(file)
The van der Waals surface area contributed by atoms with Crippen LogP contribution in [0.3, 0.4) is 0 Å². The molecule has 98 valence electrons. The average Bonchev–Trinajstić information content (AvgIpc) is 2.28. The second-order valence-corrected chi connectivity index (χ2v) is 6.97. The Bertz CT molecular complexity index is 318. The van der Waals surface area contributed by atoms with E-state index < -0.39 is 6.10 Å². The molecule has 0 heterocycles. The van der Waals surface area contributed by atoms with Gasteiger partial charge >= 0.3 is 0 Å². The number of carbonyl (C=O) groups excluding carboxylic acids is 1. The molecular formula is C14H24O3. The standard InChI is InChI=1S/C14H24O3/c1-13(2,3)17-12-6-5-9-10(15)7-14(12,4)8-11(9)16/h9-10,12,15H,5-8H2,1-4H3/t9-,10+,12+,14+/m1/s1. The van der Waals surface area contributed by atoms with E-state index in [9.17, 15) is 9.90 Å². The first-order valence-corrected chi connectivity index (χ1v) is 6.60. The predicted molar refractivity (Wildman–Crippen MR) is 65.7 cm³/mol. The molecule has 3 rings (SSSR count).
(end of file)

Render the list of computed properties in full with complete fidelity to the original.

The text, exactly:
The van der Waals surface area contributed by atoms with Crippen LogP contribution in [0.3, 0.4) is 0 Å². The molecule has 98 valence electrons. The average Bonchev–Trinajstić information content (AvgIpc) is 2.28. The second-order valence-corrected chi connectivity index (χ2v) is 6.97. The Bertz CT molecular complexity index is 318. The van der Waals surface area contributed by atoms with E-state index < -0.39 is 6.10 Å². The molecule has 0 heterocycles. The van der Waals surface area contributed by atoms with Gasteiger partial charge >= 0.3 is 0 Å². The number of carbonyl (C=O) groups excluding carboxylic acids is 1. The molecular formula is C14H24O3. The standard InChI is InChI=1S/C14H24O3/c1-13(2,3)17-12-6-5-9-10(15)7-14(12,4)8-11(9)16/h9-10,12,15H,5-8H2,1-4H3/t9-,10+,12+,14+/m1/s1. The van der Waals surface area contributed by atoms with E-state index in [9.17, 15) is 9.90 Å². The first-order valence-corrected chi connectivity index (χ1v) is 6.60. The predicted molar refractivity (Wildman–Crippen MR) is 65.7 cm³/mol. The molecule has 3 rings (SSSR count).